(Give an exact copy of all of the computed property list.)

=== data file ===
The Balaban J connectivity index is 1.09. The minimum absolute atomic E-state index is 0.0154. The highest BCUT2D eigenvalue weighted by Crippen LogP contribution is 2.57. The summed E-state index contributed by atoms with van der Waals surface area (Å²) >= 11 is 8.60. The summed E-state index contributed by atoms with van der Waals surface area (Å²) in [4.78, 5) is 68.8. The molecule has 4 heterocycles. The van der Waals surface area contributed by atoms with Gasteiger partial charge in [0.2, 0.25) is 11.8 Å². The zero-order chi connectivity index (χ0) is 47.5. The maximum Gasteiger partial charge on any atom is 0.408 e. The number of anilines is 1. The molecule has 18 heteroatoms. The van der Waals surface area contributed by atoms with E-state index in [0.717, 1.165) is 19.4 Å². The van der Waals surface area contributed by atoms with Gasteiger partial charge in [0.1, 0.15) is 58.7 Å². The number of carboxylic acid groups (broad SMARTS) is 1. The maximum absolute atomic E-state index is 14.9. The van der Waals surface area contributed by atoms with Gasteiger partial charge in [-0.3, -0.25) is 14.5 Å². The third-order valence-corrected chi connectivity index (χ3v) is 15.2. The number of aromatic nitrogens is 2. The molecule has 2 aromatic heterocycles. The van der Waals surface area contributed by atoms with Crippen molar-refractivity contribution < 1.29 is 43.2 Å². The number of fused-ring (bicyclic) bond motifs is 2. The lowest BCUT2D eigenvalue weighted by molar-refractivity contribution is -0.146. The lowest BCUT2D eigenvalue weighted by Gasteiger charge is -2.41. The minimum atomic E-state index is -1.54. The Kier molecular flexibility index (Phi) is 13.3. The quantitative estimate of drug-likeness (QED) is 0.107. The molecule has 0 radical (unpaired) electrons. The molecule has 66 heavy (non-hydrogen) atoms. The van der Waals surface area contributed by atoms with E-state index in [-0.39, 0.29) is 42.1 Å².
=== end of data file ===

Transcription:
The Balaban J connectivity index is 1.09. The minimum absolute atomic E-state index is 0.0154. The highest BCUT2D eigenvalue weighted by Crippen LogP contribution is 2.57. The summed E-state index contributed by atoms with van der Waals surface area (Å²) >= 11 is 8.60. The summed E-state index contributed by atoms with van der Waals surface area (Å²) in [4.78, 5) is 68.8. The molecule has 4 heterocycles. The van der Waals surface area contributed by atoms with Gasteiger partial charge in [0.2, 0.25) is 11.8 Å². The zero-order chi connectivity index (χ0) is 47.5. The maximum Gasteiger partial charge on any atom is 0.408 e. The number of anilines is 1. The molecule has 18 heteroatoms. The van der Waals surface area contributed by atoms with E-state index in [0.717, 1.165) is 19.4 Å². The van der Waals surface area contributed by atoms with Gasteiger partial charge in [0.1, 0.15) is 58.7 Å². The number of carboxylic acid groups (broad SMARTS) is 1. The maximum absolute atomic E-state index is 14.9. The van der Waals surface area contributed by atoms with Gasteiger partial charge in [-0.3, -0.25) is 14.5 Å². The third-order valence-corrected chi connectivity index (χ3v) is 15.2. The number of aromatic nitrogens is 2. The molecule has 2 aromatic heterocycles. The van der Waals surface area contributed by atoms with Crippen molar-refractivity contribution < 1.29 is 43.2 Å². The number of fused-ring (bicyclic) bond motifs is 2. The lowest BCUT2D eigenvalue weighted by molar-refractivity contribution is -0.146. The lowest BCUT2D eigenvalue weighted by Gasteiger charge is -2.41. The minimum atomic E-state index is -1.54. The Kier molecular flexibility index (Phi) is 13.3. The quantitative estimate of drug-likeness (QED) is 0.107. The molecule has 0 radical (unpaired) electrons. The molecule has 66 heavy (non-hydrogen) atoms. The van der Waals surface area contributed by atoms with E-state index in [-0.39, 0.29) is 42.1 Å².